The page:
The leading cause of tire replacement is severe tire wear or tire wear-out, resulting in a loss of traction noted by increased machinery slip rates. How a tire “wears” is directly linked to the actual weight being carried by each axle as dictated by the working speed of the machinery in service. If the tire’s cold inflation pressure is set to the right air pressure based on the axle load for a given work speed, all radial Ag tires (standard, IF or VF) are designed to deflect or bulge on the sidewall transmitting the optimal tire tread footprint to achieve a reasonable service life. In all cases, tire manufacturers must abide by industry standards that reference or set the recommended air pressure based on speed and weight bearing capability. If a farmer or grower chooses to lower the tire air pressure to increase the size of the tire footprint with the goal to achieve lower soil compaction or to gain more traction, then the axle load being carried must be measured/weighed so that the correct air pressure is identified to ensure optimal tire wear. Another advancement in the Ag industry to enhance both tire wear and service life is the addition of steel belts under the tread, improving both the stability or traction of the tread face while increasing the resistance to damage caused by spin cuts, stubble damage, or rock impacts. The final consideration in getting improved performance or greater service life from your radial Ag tires is to employ R-1W (W for Wet traction) type tires that are manufactured with +20% deeper tread than standard R-1 tires providing both higher resistance to damage and longer lasting tread rubber.

The advent of IF or VF Technology in radial tires has allowed some of the above rules to be re-written as farmers or growers can either significantly lower air pressure without compromising the carrying capacity of the tire or increasing the weight carried with the same tire footprint (same gross flat plate). Both technologies allow farmers to achieve better yields or greater productivity in the field with heavier or faster machinery.  Also, another tool that is very popular in the European market and growing in the North American market is the use of “On-Board” Tire Inflation or Central Inflation Systems that deliver the capability to inflate or deflate the tires as needed based on the required work speed or axle load. It works by receiving data from either an RFID or sensor tag, located by wheel position on the machinery, and allowing the operator to adjust the tire inflation pressure in real time without having to stop the machinery ensuring enhanced tire service life.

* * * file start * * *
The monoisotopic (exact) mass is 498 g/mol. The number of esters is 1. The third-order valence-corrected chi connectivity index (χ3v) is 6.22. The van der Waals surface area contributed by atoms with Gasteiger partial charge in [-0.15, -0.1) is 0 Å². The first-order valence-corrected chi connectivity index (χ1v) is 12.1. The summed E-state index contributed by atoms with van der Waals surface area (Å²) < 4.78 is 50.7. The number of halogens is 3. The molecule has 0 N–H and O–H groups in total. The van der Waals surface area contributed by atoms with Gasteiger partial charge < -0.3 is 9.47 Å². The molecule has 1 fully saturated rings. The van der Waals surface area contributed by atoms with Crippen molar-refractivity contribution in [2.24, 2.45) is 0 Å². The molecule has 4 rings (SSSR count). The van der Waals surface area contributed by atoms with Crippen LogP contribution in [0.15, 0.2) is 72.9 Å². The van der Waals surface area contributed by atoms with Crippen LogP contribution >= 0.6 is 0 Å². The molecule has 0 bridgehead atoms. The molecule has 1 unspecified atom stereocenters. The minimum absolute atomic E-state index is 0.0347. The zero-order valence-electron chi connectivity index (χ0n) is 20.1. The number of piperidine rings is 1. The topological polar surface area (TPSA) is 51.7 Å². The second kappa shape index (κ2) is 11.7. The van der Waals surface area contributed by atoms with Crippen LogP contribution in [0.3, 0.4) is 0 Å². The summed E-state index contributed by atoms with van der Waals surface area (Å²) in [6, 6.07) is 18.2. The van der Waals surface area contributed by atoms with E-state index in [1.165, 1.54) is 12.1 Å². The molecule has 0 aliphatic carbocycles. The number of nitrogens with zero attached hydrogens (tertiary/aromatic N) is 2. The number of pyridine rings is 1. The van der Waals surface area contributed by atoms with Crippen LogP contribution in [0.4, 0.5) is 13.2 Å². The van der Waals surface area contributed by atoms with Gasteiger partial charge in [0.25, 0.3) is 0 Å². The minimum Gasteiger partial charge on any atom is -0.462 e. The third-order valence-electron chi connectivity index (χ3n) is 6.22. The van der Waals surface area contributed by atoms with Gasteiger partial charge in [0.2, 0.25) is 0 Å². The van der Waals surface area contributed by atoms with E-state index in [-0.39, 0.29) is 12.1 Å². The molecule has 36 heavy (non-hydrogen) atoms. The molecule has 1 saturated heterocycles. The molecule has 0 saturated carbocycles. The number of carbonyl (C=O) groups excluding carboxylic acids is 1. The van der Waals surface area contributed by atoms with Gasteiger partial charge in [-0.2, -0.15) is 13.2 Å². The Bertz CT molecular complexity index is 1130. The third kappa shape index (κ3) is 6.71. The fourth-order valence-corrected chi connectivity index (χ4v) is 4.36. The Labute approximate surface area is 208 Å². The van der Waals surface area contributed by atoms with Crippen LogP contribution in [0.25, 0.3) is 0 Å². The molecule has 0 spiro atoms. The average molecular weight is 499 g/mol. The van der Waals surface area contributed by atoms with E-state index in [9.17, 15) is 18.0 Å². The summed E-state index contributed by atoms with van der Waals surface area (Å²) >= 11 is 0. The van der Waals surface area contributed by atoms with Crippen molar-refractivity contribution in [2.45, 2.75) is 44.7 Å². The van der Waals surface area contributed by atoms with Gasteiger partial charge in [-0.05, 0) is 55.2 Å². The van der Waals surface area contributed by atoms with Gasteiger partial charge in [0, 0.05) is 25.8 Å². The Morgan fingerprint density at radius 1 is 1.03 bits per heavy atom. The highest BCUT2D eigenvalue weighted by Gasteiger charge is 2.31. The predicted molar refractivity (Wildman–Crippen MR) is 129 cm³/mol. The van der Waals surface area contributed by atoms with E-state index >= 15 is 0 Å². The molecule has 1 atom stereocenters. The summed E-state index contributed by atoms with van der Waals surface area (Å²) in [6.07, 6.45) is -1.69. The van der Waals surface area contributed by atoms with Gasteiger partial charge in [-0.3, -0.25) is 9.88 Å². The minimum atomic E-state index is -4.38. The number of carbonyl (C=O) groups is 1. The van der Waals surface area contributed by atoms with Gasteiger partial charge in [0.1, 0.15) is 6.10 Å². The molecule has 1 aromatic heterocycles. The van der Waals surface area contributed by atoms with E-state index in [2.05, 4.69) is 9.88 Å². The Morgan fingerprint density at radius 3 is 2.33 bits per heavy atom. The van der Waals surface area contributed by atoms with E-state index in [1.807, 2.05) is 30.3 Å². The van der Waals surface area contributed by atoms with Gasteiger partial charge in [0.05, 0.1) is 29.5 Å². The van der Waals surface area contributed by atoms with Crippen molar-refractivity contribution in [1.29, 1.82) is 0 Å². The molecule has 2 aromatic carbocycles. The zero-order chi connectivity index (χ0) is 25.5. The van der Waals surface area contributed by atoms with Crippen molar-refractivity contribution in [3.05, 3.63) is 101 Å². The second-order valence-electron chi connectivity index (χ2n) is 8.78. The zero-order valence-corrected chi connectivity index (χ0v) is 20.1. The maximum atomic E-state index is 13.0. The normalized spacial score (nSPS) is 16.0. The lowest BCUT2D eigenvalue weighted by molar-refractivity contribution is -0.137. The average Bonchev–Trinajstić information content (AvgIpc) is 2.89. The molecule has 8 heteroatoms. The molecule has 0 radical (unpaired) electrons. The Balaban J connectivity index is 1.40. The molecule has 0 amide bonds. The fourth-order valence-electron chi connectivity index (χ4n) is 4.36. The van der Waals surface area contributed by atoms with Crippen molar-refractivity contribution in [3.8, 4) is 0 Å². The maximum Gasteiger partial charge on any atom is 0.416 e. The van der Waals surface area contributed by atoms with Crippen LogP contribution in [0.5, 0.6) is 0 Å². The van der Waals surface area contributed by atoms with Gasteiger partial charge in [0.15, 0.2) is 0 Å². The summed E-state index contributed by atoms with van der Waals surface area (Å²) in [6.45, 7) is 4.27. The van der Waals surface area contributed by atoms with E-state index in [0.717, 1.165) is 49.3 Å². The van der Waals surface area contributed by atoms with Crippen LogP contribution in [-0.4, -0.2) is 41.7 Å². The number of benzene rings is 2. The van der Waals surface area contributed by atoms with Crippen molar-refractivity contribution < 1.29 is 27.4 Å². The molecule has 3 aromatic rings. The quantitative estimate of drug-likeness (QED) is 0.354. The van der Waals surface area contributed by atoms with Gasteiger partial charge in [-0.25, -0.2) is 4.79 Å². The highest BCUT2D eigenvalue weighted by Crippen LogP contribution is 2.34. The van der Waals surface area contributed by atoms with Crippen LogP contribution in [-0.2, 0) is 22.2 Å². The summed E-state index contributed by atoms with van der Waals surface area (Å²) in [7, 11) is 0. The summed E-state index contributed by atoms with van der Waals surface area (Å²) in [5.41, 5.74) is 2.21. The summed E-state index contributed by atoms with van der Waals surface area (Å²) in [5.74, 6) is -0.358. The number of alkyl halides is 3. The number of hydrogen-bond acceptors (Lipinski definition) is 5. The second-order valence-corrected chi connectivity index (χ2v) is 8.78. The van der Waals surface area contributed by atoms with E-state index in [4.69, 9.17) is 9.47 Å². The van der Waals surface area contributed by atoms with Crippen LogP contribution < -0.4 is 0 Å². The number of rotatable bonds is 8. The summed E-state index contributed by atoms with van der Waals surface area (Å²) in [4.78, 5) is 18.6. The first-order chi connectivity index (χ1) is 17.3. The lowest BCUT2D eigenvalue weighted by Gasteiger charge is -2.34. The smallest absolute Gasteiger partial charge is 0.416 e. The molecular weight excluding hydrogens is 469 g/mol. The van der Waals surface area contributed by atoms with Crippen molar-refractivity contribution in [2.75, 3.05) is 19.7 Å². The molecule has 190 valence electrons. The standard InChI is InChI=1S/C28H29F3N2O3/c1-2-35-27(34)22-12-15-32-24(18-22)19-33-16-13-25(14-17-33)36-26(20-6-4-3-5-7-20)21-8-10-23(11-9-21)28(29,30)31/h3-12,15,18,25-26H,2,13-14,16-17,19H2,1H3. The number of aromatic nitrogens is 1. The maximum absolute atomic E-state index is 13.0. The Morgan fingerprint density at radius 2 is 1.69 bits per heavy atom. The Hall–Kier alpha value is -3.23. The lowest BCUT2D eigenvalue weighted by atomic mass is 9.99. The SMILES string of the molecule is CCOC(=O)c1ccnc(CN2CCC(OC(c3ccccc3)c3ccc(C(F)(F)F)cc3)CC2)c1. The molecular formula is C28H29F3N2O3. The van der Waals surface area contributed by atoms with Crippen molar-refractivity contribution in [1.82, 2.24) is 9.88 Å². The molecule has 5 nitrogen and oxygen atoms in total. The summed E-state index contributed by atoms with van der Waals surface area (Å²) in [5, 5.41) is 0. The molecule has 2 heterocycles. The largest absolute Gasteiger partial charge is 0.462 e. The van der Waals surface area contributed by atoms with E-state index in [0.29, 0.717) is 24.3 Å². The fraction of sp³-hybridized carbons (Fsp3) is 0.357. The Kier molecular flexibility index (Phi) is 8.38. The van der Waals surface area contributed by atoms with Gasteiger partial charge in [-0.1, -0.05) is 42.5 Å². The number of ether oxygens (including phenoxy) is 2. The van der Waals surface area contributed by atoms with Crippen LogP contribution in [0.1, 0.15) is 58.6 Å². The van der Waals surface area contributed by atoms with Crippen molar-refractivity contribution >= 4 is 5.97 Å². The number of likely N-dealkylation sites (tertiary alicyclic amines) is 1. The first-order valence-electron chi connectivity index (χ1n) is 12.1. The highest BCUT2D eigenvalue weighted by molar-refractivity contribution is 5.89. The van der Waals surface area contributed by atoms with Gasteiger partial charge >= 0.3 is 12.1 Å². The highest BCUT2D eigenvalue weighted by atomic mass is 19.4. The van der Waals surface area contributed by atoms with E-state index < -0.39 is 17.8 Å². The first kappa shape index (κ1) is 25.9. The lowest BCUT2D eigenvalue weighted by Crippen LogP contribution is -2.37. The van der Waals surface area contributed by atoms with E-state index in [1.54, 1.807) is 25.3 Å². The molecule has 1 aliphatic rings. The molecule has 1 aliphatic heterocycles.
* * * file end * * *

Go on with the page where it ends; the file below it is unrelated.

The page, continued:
In all instances, whether working in the field at slow speeds or transporting the machinery (roading) from field to field at higher speeds, managing proper tire inflation pressures for every work application will ensure that the tires can deliver the optimal performance and long service life by:

  • Reducing ground compaction as tire load is based on the actual load per axle or per tire as needed.
  • Greater crop yields as the compaction impact on the soil is minimized by the improved tire footprint.
  • Improved tire wear and reduced sidewall deflection giving the optimum tire gross flat plate or footprint.
  • Improved fuel efficiency as the tire is optimized for each work application or towed implement.
  • Greater productivity in the field as the tire’s footprint and traction provide increased efficiency.


MAXAM’s AGRIXTRA product range has been engineered based on a given load or speed to ensure the optimal contact patch without compromising the steering, flotation, traction, or torque transfer capability of the tire. MAXAM is constantly developing new VF tires sizes to not only complement our existing offer, but to also meet the evolving global demand for higher load, platform, or market technological changes. MAXAM also uses steel belts in specific products to deliver an improved radial tire designed to provide a long service life.

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MAXAM Tire is a global leader and manufacturer of specialty tires engineered and custom built specifically for you.